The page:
The next day was equally calm and pleasant. After a leisurely breakfast, our friends offered to take us out on their boat. After our initial success with Kati and her family on the river in Oregon, I felt very confident as we headed out to the lake. We spent six hours out on the lake. My friend’s husband proved to be an excellent captain and expert inner-tube pilot. All the kids took turns riding on the inner-tube behind the boat. Then, we threw down anchor at a little beach and everyone got out to swim — including Hope. She looked so funny paddling in the water, but when she reached the beach, she found 2 other dogs ready to play. While Hope ran in and out of the water, Gray enjoyed the squishy mud under his feet and feeling the sandy dirt in his hands. Of course, when he spotted other people on the beach with a picnic, he tried to make a break for them to score snacks, but he was easily redirected when I went after him. After swimming, we loaded back up on the boat and cruised over to a floating restaurant. Barry was amused by a “no animals” sign on the front of the restaurant. We were all a little tense that we might be in for an argument regarding Hope’s right to join us, but no one even gave us a second glance. We sat, we ate, we fed our leftovers to a mob of catfish. It was easy. The whole day was easy.
We loaded up on Sunday to head over to another friend’s house for lunch and swimming. By this point, I was feeling downright smug. On the drive back to Dallas, Zoe said, “This was the best weekend ever! This was much more fun than any big expensive vacation in the Caribbean. I bet we could afford 10 more trips like this for the price of 1 big vacation. Can we start doing this instead, Mom?”
Maybe we can, Zoe. We are a traveling bunch. Out of town friends: get your guest rooms ready.
I have mentioned before that I believe being transparent and sharing my situation helps me to live a happier life. Most people who know me also know lots of details about Gray and my family. I have come to take that on as a kind of identity. But, there are times when I find myself in places where it just isn’t necessary or appropriate to bring up that part of my life. For example, at Lena’s preschool, I am just a mom of another Pre-K kid. Of course, Gray and Hope have made appearances at her preschool since last February, but it is a pretty irregular occurrence. The teachers who have had Lena in their classrooms over the past 2 years know the situation, but most of the parents do not.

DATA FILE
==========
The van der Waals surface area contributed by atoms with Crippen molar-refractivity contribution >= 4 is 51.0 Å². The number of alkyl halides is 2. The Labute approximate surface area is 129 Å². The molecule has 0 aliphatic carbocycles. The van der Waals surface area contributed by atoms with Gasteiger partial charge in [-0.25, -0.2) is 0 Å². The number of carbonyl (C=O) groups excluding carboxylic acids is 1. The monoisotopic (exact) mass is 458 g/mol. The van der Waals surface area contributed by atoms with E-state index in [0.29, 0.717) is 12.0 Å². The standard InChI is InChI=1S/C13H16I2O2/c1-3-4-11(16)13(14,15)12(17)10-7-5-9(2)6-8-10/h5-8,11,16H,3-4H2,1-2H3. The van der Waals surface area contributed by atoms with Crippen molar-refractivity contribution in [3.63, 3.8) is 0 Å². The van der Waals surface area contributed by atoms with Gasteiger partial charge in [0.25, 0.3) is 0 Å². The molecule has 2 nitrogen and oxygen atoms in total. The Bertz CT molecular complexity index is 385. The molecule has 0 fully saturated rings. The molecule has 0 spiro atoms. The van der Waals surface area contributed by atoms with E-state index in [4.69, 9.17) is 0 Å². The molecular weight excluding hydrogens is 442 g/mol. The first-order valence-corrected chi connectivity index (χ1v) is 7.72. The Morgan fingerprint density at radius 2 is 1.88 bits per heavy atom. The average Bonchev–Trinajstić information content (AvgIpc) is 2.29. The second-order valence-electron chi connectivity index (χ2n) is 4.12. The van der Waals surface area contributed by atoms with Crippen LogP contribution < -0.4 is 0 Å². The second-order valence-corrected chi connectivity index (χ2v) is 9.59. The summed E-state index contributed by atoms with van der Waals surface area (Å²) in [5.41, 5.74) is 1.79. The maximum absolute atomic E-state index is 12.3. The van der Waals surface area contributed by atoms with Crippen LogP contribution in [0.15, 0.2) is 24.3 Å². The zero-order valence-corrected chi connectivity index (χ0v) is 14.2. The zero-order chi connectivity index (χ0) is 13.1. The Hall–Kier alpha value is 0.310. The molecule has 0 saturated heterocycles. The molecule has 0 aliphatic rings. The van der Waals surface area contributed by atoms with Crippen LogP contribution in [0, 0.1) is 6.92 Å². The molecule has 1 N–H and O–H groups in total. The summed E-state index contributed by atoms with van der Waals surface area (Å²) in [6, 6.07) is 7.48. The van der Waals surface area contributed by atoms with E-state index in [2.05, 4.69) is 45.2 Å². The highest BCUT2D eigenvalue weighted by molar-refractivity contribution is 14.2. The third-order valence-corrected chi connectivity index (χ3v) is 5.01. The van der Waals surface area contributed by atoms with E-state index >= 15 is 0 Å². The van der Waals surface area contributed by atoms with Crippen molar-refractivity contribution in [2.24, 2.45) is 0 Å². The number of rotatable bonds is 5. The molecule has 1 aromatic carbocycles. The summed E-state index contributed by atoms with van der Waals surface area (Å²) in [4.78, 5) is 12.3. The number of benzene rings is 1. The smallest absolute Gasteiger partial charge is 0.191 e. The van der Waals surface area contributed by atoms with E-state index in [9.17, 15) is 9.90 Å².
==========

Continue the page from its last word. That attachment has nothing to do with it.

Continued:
Over the last several months, I have become friendly with one of the moms in Lena’s class. Lena really enjoys playing with her daughter, and her mom and I have enjoyed chatting during their play dates. She and her husband own a restaurant and I really love having long conversations with them about food and cooking. Throughout high school and college, I waited tables and tended bar. In my downtime, I would hang out in the kitchen and pick up cooking tips from the chefs. I love food and I love cooking and I even miss waiting tables. So, it feels like a special treat to stand around at a birthday party or school function, watching my perfectly-normal 4-year-old play while I talk about restaurant gossip with other parents. It makes me feel like a typical parent…normal even! In fact, during a play date, I mentioned the article that ran in The Advocate Magazine to this mom and she had no idea about Gray or Hope.